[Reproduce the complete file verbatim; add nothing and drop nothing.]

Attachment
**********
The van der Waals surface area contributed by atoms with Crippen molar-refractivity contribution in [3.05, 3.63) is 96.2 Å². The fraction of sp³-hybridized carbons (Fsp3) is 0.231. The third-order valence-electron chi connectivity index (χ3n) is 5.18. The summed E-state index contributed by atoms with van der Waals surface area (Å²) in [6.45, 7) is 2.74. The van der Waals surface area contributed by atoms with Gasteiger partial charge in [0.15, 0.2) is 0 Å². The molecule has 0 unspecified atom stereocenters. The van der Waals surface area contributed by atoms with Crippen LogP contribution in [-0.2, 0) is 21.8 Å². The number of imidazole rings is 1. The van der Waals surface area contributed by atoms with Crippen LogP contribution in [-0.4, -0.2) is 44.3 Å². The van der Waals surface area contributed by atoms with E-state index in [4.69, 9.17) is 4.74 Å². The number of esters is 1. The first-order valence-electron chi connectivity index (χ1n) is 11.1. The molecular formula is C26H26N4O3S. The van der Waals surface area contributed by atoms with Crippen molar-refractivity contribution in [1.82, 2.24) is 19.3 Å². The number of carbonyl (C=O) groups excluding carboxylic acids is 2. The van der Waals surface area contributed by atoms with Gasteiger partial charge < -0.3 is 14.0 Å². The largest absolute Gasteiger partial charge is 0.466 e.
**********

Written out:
The van der Waals surface area contributed by atoms with Crippen molar-refractivity contribution in [3.05, 3.63) is 96.2 Å². The fraction of sp³-hybridized carbons (Fsp3) is 0.231. The third-order valence-electron chi connectivity index (χ3n) is 5.18. The summed E-state index contributed by atoms with van der Waals surface area (Å²) in [6.45, 7) is 2.74. The van der Waals surface area contributed by atoms with Gasteiger partial charge in [0.15, 0.2) is 0 Å². The molecule has 0 unspecified atom stereocenters. The van der Waals surface area contributed by atoms with Crippen LogP contribution in [-0.2, 0) is 21.8 Å². The number of imidazole rings is 1. The van der Waals surface area contributed by atoms with Crippen LogP contribution in [-0.4, -0.2) is 44.3 Å². The van der Waals surface area contributed by atoms with E-state index in [4.69, 9.17) is 4.74 Å². The number of esters is 1. The first-order valence-electron chi connectivity index (χ1n) is 11.1. The molecular formula is C26H26N4O3S. The van der Waals surface area contributed by atoms with Crippen molar-refractivity contribution in [1.82, 2.24) is 19.3 Å². The number of carbonyl (C=O) groups excluding carboxylic acids is 2. The van der Waals surface area contributed by atoms with Gasteiger partial charge < -0.3 is 14.0 Å². The largest absolute Gasteiger partial charge is 0.466 e.